Though the antiquity of Thamizh is well established, an accurate chronological assessment of literary works had been rendered difficult due to lack of concrete scientific evidence to support conflicting claims. Undue reliance on myths and legends have thus culminated in controversial opinions or interpretations among scholars, confusion in the dates, names and personal accounts of authors and doubts of even their existence in some cases. Linguistic scholars have resorted to rock edicts of Kings, inscriptions on brass plates, stone carvings in temples, and palmyra leaves containing original works in conjunction. Archaeological excavations have also been useful in the reconstruction of the history of languages and the cultural characteristics of the people who spoke them.

Unfortunately much of the Thamizh literature belonging to the Sangam (academy), (cgfkmf) period had been lost so that all the current knowledge on the first two Thamizh academies can at best be described only as hypotheses not based on facts. Only events that occurred after the seventh century could be considered to have partial records worthy of discussion. Here again several manuscripts written in palmyra leaves were either lost, stolen, misplaced or destroyed by termites. Many had been taken away to other countries for safe keeping in museums not easily accessible to present day Thamizh scholars.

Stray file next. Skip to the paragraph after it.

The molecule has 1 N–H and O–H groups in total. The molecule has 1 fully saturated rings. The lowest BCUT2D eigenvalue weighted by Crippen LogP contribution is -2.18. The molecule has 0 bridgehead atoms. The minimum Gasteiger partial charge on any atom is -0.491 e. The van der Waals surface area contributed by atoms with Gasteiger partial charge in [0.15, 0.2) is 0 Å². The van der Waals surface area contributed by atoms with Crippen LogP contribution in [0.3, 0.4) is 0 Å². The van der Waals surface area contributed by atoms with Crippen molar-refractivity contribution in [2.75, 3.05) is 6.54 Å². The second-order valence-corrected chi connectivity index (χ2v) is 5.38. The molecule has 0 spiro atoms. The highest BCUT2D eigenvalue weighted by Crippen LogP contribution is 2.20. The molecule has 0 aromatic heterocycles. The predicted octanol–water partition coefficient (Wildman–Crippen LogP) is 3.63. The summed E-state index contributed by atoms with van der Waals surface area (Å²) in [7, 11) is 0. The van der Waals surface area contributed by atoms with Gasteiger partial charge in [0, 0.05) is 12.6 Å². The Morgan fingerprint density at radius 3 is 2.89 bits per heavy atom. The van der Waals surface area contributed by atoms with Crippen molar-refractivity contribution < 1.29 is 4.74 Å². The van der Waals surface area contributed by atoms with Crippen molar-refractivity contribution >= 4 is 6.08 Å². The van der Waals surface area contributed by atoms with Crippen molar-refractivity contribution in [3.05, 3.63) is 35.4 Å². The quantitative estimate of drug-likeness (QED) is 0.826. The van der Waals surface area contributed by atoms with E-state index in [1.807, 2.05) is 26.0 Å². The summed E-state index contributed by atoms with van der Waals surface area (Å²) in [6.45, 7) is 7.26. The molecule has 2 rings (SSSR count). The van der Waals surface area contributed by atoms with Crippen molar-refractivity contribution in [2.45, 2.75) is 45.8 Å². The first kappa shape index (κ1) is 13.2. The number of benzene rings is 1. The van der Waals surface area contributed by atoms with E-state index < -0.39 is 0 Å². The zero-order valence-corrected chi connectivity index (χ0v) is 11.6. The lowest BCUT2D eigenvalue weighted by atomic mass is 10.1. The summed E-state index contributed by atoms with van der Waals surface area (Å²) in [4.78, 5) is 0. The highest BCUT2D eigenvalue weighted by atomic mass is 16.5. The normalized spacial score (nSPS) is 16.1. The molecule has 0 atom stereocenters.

1.2.2. Names and Dates of Authors

The problem is further compounded by the custom that many authors had or assumed the names of famous predecessors so that it was not possible to know who the real person was. For example, several authors with the names n^akkIrar (nkfkIrrf)), Kampan (kmfp[f) and ouvaiyAr (OqAvyarf) had been credited with different works so that even references to contemporary authors, Kings or philanthropists mentioned in the rock and brass inscriptions do not tally with one another. To probe into this kind of discrepancy some experts have suggested the use of the literary style or grammatical features employed by specific authors. The tendency for interpolations (;AdcfecBklf) particularly in well known Thamizh works by authors in a subsequent time period added another dimension to the difficulty of identifying which were the originals and which ones were interpolated.

1.2.3. Transliteration and Word Processing